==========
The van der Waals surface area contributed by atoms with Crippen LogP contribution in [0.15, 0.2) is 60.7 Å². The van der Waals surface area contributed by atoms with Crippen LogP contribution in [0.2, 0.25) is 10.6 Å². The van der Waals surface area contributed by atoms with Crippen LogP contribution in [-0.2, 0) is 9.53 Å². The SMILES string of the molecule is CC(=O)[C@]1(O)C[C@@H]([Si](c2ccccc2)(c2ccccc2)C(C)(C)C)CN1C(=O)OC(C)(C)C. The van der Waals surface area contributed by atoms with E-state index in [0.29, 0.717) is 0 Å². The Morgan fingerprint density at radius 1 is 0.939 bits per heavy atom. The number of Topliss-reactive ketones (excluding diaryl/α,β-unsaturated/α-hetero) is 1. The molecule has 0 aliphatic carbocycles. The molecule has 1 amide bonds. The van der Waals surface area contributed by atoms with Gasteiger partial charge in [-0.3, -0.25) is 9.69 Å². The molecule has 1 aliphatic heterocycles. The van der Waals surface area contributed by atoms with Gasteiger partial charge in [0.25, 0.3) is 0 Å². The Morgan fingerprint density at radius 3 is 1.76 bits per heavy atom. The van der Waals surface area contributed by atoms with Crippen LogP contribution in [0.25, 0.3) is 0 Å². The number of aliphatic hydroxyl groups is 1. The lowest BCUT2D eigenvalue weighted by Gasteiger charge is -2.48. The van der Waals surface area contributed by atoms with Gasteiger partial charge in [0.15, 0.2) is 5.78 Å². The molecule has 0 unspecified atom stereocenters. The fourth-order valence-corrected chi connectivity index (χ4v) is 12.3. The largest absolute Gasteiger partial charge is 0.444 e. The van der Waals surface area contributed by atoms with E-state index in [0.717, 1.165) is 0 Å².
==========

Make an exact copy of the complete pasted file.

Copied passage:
The van der Waals surface area contributed by atoms with Crippen LogP contribution in [0.15, 0.2) is 60.7 Å². The van der Waals surface area contributed by atoms with Crippen LogP contribution in [0.2, 0.25) is 10.6 Å². The van der Waals surface area contributed by atoms with Crippen LogP contribution in [-0.2, 0) is 9.53 Å². The SMILES string of the molecule is CC(=O)[C@]1(O)C[C@@H]([Si](c2ccccc2)(c2ccccc2)C(C)(C)C)CN1C(=O)OC(C)(C)C. The van der Waals surface area contributed by atoms with E-state index in [0.29, 0.717) is 0 Å². The Morgan fingerprint density at radius 1 is 0.939 bits per heavy atom. The number of Topliss-reactive ketones (excluding diaryl/α,β-unsaturated/α-hetero) is 1. The molecule has 0 aliphatic carbocycles. The molecule has 1 amide bonds. The van der Waals surface area contributed by atoms with Gasteiger partial charge in [-0.3, -0.25) is 9.69 Å². The molecule has 1 aliphatic heterocycles. The van der Waals surface area contributed by atoms with Gasteiger partial charge in [0.25, 0.3) is 0 Å². The Morgan fingerprint density at radius 3 is 1.76 bits per heavy atom. The van der Waals surface area contributed by atoms with Crippen LogP contribution in [0.25, 0.3) is 0 Å². The number of aliphatic hydroxyl groups is 1. The lowest BCUT2D eigenvalue weighted by Gasteiger charge is -2.48. The van der Waals surface area contributed by atoms with Gasteiger partial charge in [0.15, 0.2) is 5.78 Å². The molecule has 0 unspecified atom stereocenters. The fourth-order valence-corrected chi connectivity index (χ4v) is 12.3. The largest absolute Gasteiger partial charge is 0.444 e. The van der Waals surface area contributed by atoms with E-state index in [0.717, 1.165) is 0 Å².